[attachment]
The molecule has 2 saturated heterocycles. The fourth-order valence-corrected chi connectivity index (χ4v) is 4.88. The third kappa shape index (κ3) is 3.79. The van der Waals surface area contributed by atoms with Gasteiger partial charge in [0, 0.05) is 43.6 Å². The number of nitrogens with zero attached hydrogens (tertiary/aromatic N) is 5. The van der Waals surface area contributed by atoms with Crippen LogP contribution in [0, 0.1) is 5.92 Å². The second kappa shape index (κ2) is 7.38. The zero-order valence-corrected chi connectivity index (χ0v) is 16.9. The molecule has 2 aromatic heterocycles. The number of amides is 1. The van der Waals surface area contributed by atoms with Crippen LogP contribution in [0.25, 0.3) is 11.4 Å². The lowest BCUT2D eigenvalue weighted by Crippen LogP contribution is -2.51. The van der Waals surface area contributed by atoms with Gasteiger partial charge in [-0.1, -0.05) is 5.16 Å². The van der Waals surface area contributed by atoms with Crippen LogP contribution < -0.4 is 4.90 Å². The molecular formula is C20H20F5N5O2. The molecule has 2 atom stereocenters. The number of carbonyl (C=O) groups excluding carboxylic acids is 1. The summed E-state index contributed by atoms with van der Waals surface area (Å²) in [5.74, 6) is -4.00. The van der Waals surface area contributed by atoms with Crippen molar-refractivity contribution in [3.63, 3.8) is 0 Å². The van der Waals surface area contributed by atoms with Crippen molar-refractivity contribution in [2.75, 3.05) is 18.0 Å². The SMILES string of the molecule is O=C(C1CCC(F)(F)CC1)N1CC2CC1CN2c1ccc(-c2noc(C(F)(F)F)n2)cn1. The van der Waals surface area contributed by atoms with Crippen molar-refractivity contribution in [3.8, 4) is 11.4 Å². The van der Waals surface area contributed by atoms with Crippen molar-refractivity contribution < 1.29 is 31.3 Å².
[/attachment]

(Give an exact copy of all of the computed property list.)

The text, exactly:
The molecule has 2 saturated heterocycles. The fourth-order valence-corrected chi connectivity index (χ4v) is 4.88. The third kappa shape index (κ3) is 3.79. The van der Waals surface area contributed by atoms with Gasteiger partial charge in [0, 0.05) is 43.6 Å². The number of nitrogens with zero attached hydrogens (tertiary/aromatic N) is 5. The van der Waals surface area contributed by atoms with Crippen LogP contribution in [0, 0.1) is 5.92 Å². The second kappa shape index (κ2) is 7.38. The zero-order valence-corrected chi connectivity index (χ0v) is 16.9. The molecule has 2 aromatic heterocycles. The number of amides is 1. The van der Waals surface area contributed by atoms with Crippen LogP contribution in [0.25, 0.3) is 11.4 Å². The lowest BCUT2D eigenvalue weighted by Crippen LogP contribution is -2.51. The van der Waals surface area contributed by atoms with Gasteiger partial charge in [-0.1, -0.05) is 5.16 Å². The van der Waals surface area contributed by atoms with Crippen LogP contribution < -0.4 is 4.90 Å². The molecular formula is C20H20F5N5O2. The molecule has 2 atom stereocenters. The number of carbonyl (C=O) groups excluding carboxylic acids is 1. The summed E-state index contributed by atoms with van der Waals surface area (Å²) in [5.74, 6) is -4.00. The van der Waals surface area contributed by atoms with Crippen molar-refractivity contribution in [3.63, 3.8) is 0 Å². The van der Waals surface area contributed by atoms with Crippen molar-refractivity contribution in [2.75, 3.05) is 18.0 Å². The SMILES string of the molecule is O=C(C1CCC(F)(F)CC1)N1CC2CC1CN2c1ccc(-c2noc(C(F)(F)F)n2)cn1. The van der Waals surface area contributed by atoms with Crippen molar-refractivity contribution in [3.8, 4) is 11.4 Å². The van der Waals surface area contributed by atoms with Crippen molar-refractivity contribution < 1.29 is 31.3 Å².